20 October 2016
(Question Without Notice, 19 October 2016, Legislative Assembly, NSW Parliament)
My question is directed to the Minister for Planning. Given that Pyrmont and Ultimo are already Australia's most densely populated areas, how will the Minister work with the local community and the City of Sydney to ensure that the residential mix at the Sydney Fish Market does not impact negatively on local amenity or overburden infrastructure and services?
Response from Minister for Planning:
I thank the member for Sydney for his question and note that he is very "well suited" to being the member for Sydney. In relation to the future of the Bays Precinct, and particularly the Sydney Fish Market as one of the districts within it, it is crucial that we develop and design those areas in consultation with the community. That includes the local community and the regional community. We must also be cognisant of the needs of future generations.
The member for Rockdale asked about the fish. Like George W. Bush, I too believe in a world where human beings and fish can coexist peacefully. But that is something of a red herring, because our focus is on the local community. Public participation is not just a fundamental objective of our planning system; it is also a fundamental principle of UrbanGrowth in the imagining of the future Bays Precinct. This is a timely question from the member for Sydney, who is a great advocate for the community he represents. Last night UrbanGrowth NSW won two major awards from the International Association for Public Participation precisely for its public participation efforts in relation to the Bays Precinct.
The Bays Precinct engagement program won both the Project of the Year Award and the Planning Award from that international association. That provides some clear, peer-reviewed evidence of the emphasis that UrbanGrowth and the New South Wales Government place on listening to the community and reflecting its values in planning for the future of important urban transformation projects and opportunities such as the Bays Precinct.
Over a twelve-month period UrbanGrowth led a unique ideas generation and public participation program for people to have their say about the transformation across the 95 hectares or more of the Bays Precinct. The program targeted both people and organisations impacted by the transformation, including property owners, renters, and property users in the area, but it also recognised the needs of the wider community and of future generations. It included large-scale events such as the Sydneysider Summit, bespoke meetings and localised participation. More than 30,000 people were involved and almost 4,300 items of feedback or ideas were submitted as part of that process.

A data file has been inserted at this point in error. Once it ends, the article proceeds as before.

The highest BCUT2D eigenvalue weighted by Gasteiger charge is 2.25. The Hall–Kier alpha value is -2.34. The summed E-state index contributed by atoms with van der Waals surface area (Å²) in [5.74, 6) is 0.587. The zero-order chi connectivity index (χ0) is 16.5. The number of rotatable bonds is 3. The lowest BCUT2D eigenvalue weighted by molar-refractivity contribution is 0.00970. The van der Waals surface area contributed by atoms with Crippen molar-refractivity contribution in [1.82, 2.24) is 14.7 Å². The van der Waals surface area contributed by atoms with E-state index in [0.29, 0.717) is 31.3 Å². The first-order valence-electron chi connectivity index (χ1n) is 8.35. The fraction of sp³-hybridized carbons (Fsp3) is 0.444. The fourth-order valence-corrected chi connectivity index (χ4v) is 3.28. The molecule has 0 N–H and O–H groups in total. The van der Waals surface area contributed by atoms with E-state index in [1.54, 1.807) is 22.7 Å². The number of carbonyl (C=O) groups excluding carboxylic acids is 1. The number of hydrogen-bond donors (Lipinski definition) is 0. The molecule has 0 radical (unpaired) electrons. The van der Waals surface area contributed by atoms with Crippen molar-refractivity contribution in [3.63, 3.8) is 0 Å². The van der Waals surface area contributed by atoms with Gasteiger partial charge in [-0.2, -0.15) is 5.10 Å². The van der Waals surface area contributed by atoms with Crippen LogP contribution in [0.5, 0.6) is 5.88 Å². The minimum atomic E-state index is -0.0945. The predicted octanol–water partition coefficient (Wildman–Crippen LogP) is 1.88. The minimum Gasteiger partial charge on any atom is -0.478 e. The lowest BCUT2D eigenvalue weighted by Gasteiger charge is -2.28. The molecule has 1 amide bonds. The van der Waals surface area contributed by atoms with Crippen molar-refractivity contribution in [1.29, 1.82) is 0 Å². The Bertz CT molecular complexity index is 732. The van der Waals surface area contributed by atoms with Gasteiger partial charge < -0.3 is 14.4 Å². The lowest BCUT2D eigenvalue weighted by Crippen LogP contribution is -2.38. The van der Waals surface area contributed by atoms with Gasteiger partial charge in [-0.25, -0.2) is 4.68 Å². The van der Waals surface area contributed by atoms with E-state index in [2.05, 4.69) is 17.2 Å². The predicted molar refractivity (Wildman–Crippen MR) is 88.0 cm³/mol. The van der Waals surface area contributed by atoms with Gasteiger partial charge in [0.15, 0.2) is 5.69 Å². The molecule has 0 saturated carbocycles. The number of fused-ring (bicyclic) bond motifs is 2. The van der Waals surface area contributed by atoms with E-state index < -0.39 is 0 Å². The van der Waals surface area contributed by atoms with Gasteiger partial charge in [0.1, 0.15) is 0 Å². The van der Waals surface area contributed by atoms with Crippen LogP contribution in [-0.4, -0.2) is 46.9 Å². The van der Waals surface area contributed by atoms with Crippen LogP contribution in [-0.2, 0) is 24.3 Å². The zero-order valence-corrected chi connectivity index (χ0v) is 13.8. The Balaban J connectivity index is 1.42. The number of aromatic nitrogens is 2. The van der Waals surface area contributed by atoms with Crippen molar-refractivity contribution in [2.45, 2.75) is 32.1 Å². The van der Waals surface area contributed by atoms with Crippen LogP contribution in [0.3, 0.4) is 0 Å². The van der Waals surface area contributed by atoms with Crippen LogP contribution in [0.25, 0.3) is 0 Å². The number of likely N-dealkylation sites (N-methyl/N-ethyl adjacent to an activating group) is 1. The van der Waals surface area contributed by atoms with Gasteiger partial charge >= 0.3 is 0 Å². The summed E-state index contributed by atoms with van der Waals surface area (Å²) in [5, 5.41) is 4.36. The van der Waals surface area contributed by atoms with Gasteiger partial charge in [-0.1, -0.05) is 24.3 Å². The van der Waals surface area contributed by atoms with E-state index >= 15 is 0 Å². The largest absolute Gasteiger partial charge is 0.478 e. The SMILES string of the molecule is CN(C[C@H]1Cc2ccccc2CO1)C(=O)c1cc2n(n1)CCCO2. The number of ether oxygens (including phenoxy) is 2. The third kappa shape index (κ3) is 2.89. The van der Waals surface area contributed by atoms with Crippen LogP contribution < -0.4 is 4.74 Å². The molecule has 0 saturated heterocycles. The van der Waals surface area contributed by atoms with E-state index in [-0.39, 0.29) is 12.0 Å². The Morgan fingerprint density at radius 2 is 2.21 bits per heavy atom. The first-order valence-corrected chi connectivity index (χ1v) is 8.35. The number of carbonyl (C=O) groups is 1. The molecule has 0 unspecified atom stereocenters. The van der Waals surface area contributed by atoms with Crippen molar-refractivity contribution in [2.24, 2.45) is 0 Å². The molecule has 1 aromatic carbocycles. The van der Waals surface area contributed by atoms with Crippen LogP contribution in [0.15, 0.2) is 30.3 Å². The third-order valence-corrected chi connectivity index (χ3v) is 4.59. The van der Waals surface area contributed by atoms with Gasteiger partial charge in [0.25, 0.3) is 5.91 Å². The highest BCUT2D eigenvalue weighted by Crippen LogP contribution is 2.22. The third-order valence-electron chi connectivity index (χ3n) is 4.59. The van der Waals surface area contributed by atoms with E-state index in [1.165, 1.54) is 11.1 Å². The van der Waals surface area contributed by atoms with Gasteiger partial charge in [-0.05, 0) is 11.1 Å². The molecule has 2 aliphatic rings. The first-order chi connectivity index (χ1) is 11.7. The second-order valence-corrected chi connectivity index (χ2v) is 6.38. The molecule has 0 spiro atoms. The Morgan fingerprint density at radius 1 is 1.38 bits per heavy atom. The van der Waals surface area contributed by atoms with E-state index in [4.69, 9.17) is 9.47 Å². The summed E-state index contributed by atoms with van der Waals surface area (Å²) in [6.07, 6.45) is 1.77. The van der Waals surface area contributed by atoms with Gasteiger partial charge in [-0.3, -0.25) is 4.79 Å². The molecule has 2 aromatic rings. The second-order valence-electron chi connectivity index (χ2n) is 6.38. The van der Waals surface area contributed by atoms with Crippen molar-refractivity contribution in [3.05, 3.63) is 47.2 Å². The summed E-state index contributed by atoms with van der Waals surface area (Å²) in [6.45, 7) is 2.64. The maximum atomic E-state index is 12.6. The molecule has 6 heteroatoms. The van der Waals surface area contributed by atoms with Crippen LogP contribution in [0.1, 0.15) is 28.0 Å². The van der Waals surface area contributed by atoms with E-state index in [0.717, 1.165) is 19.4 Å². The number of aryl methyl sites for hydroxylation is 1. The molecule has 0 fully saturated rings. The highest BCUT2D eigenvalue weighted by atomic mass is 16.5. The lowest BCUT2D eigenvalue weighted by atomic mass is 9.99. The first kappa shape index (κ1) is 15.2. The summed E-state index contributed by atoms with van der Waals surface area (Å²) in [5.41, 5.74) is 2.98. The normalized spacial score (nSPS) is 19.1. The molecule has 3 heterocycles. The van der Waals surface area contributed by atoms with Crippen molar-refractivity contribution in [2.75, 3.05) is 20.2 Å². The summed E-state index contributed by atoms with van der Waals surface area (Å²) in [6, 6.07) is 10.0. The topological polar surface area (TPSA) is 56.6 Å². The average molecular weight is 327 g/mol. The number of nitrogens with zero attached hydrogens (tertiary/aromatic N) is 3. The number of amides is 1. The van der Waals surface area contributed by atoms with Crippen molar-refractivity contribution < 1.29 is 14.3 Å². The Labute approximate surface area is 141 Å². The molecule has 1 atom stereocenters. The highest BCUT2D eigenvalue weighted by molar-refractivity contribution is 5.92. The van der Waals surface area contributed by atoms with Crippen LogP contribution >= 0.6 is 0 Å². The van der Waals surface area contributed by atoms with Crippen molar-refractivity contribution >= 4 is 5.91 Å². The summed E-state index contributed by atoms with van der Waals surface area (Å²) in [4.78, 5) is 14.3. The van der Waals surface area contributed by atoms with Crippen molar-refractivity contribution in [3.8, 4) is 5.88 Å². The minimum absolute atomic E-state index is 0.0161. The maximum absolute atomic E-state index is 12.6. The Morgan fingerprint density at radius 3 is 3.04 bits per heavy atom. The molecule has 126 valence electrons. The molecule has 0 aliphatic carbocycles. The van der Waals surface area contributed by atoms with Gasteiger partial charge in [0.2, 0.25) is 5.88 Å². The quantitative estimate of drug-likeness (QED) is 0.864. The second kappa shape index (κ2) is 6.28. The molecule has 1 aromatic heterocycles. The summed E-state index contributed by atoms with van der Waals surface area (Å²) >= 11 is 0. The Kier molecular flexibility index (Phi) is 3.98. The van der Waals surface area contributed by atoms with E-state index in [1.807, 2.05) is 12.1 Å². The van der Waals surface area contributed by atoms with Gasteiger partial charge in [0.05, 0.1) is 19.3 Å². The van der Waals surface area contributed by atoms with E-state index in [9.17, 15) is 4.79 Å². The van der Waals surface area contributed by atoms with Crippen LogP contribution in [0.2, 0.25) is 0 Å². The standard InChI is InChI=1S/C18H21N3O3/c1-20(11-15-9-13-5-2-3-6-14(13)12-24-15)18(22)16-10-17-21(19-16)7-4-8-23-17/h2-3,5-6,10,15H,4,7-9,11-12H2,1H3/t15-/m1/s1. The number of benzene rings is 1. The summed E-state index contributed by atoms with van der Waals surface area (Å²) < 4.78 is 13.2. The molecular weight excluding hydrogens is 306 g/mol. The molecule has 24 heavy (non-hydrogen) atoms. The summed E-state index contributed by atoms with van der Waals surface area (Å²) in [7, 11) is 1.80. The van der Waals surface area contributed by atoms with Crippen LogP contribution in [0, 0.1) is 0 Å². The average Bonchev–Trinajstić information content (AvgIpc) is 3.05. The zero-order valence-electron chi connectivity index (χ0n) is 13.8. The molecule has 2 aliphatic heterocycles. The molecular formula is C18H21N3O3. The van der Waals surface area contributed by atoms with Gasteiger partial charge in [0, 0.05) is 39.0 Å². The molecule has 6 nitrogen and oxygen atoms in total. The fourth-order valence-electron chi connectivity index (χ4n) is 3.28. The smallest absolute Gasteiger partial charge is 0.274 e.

In December last year UrbanGrowth established the Bays Precinct Reference Group as an ongoing forum for communication and information sharing between UrbanGrowth NSW and related stakeholders during the transformation of the Bays Precinct. The reference group has members representing a wide range of groups, including local communities, peak business organisations, groups interested in culture, heritage, social services, environment, sport and recreation, traffic, transport, urban design and maritime uses. In relation to the City of Sydney, which the member asked about specifically, we continue to work closely with the City of Sydney and the Inner West Council on the transformation of the Bays Precinct. We have a memorandum of understanding with the City of Sydney and we engage regularly with both councils to understand their perspective as well as the interests of their residents and ratepayers.
For example, we are working in partnership with the council on the active recreational lead study to understand current and future recreational needs of people who will live in, work in and visit the Bays Precinct. UrbanGrowth will soon be conducting a community survey for recreational needs. I encourage the member for Sydney to talk to his community about the opportunity to participate in the survey. The Government is currently in negotiations with the Sydney Fish Market and is yet to undertake detailed design and planning for the Bays market district, including the number of residential dwellings. There is likely to be residential development in the district, but the exact numbers will be determined through the detailed design phase and the very public participation that I have been adverting to. Infrastructure constraints, and how to respond to them, will be a central element of participation. As Jane Jacobs once said, cities have— [Extension of time]
I will take up the interjection of the member for Strathfield because those opposite did have a plan for the fish market. Hang on, we are too late; it has already been done. There was a news release from the Premier of New South Wales: "The iconic Sydney Fish Market is set for a multimillion-dollar facelift to secure its future."
Hang on, this has already happened. Ian Macdonald said, "The site will be significantly improved through better transport links, better pedestrian access, reduced odour, foreshore access and open space." So it has clearly all been done—or not? It certainly has been comprehensively announced. If there was an international organisation for public announcements, I would certainly put up those opposite. They are extraordinarily good at making announcements but not quite as good at delivering projects. This Government, through collaboration with local communities and genuine participation, can design a terrific future for all of Sydney and for local communities in the redevelopment of the Bays Precinct and the Sydney Fish Market.
Full Hansard record HERE.